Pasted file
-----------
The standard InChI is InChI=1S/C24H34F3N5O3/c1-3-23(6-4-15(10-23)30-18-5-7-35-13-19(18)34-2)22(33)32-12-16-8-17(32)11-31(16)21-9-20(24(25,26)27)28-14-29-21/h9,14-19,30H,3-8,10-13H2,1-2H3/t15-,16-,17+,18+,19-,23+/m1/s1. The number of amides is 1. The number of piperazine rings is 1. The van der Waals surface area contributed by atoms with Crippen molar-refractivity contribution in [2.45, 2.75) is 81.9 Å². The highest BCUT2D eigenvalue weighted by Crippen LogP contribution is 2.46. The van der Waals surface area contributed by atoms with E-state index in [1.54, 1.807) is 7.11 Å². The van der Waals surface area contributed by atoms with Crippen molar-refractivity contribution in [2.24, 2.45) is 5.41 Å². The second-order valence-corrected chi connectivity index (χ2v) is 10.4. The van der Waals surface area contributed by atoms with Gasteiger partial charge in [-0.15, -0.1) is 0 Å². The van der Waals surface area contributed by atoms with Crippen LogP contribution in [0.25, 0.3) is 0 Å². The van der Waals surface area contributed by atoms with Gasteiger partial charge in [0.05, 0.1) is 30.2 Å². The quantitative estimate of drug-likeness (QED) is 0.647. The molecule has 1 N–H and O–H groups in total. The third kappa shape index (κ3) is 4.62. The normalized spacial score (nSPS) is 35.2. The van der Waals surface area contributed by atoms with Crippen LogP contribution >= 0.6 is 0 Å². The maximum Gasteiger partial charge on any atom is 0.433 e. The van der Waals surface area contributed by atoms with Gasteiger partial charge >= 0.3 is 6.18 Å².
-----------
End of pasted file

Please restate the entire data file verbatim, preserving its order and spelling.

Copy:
The standard InChI is InChI=1S/C24H34F3N5O3/c1-3-23(6-4-15(10-23)30-18-5-7-35-13-19(18)34-2)22(33)32-12-16-8-17(32)11-31(16)21-9-20(24(25,26)27)28-14-29-21/h9,14-19,30H,3-8,10-13H2,1-2H3/t15-,16-,17+,18+,19-,23+/m1/s1. The number of amides is 1. The number of piperazine rings is 1. The van der Waals surface area contributed by atoms with Crippen molar-refractivity contribution in [2.45, 2.75) is 81.9 Å². The highest BCUT2D eigenvalue weighted by Crippen LogP contribution is 2.46. The van der Waals surface area contributed by atoms with E-state index in [1.54, 1.807) is 7.11 Å². The van der Waals surface area contributed by atoms with Crippen molar-refractivity contribution in [2.24, 2.45) is 5.41 Å². The second-order valence-corrected chi connectivity index (χ2v) is 10.4. The van der Waals surface area contributed by atoms with Gasteiger partial charge in [-0.15, -0.1) is 0 Å². The van der Waals surface area contributed by atoms with Crippen LogP contribution in [0.25, 0.3) is 0 Å². The van der Waals surface area contributed by atoms with Gasteiger partial charge in [0.05, 0.1) is 30.2 Å². The quantitative estimate of drug-likeness (QED) is 0.647. The molecule has 1 N–H and O–H groups in total. The third kappa shape index (κ3) is 4.62. The normalized spacial score (nSPS) is 35.2. The van der Waals surface area contributed by atoms with Crippen LogP contribution >= 0.6 is 0 Å². The maximum Gasteiger partial charge on any atom is 0.433 e. The van der Waals surface area contributed by atoms with Gasteiger partial charge >= 0.3 is 6.18 Å².